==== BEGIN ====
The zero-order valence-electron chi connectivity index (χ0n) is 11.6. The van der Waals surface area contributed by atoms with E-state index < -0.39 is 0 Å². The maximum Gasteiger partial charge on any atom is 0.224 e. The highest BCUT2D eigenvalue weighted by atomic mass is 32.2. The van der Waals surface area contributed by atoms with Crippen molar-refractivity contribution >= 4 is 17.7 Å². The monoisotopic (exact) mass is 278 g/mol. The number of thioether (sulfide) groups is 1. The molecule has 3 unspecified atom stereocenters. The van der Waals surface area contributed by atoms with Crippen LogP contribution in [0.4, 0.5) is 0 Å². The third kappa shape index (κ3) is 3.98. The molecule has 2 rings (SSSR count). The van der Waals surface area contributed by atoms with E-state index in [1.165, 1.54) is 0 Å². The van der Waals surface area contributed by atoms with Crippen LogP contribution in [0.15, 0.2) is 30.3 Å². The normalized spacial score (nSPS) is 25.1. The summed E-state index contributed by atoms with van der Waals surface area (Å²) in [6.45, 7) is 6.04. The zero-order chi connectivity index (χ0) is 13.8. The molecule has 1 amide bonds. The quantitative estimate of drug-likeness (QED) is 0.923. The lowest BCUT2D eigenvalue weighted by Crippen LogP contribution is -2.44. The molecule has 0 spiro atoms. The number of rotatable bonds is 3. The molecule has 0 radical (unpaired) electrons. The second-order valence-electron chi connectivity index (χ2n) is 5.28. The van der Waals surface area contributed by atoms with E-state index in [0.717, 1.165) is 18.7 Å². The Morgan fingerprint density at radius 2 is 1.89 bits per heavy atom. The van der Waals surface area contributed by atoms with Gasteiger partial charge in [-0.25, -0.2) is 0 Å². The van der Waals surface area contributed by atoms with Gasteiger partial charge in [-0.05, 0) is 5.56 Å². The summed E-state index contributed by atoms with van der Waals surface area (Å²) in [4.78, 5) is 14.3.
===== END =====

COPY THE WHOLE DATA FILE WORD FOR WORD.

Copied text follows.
The zero-order valence-electron chi connectivity index (χ0n) is 11.6. The van der Waals surface area contributed by atoms with E-state index < -0.39 is 0 Å². The maximum Gasteiger partial charge on any atom is 0.224 e. The highest BCUT2D eigenvalue weighted by atomic mass is 32.2. The van der Waals surface area contributed by atoms with Crippen molar-refractivity contribution >= 4 is 17.7 Å². The monoisotopic (exact) mass is 278 g/mol. The number of thioether (sulfide) groups is 1. The molecule has 3 unspecified atom stereocenters. The van der Waals surface area contributed by atoms with Crippen LogP contribution in [0.4, 0.5) is 0 Å². The third kappa shape index (κ3) is 3.98. The molecule has 2 rings (SSSR count). The van der Waals surface area contributed by atoms with E-state index in [1.165, 1.54) is 0 Å². The van der Waals surface area contributed by atoms with Crippen LogP contribution in [0.15, 0.2) is 30.3 Å². The normalized spacial score (nSPS) is 25.1. The summed E-state index contributed by atoms with van der Waals surface area (Å²) in [6.45, 7) is 6.04. The zero-order chi connectivity index (χ0) is 13.8. The molecule has 1 amide bonds. The quantitative estimate of drug-likeness (QED) is 0.923. The lowest BCUT2D eigenvalue weighted by Crippen LogP contribution is -2.44. The molecule has 0 spiro atoms. The number of rotatable bonds is 3. The molecule has 0 radical (unpaired) electrons. The second-order valence-electron chi connectivity index (χ2n) is 5.28. The van der Waals surface area contributed by atoms with E-state index in [0.717, 1.165) is 18.7 Å². The Morgan fingerprint density at radius 2 is 1.89 bits per heavy atom. The van der Waals surface area contributed by atoms with Gasteiger partial charge in [-0.25, -0.2) is 0 Å². The van der Waals surface area contributed by atoms with Gasteiger partial charge in [-0.05, 0) is 5.56 Å². The summed E-state index contributed by atoms with van der Waals surface area (Å²) in [4.78, 5) is 14.3.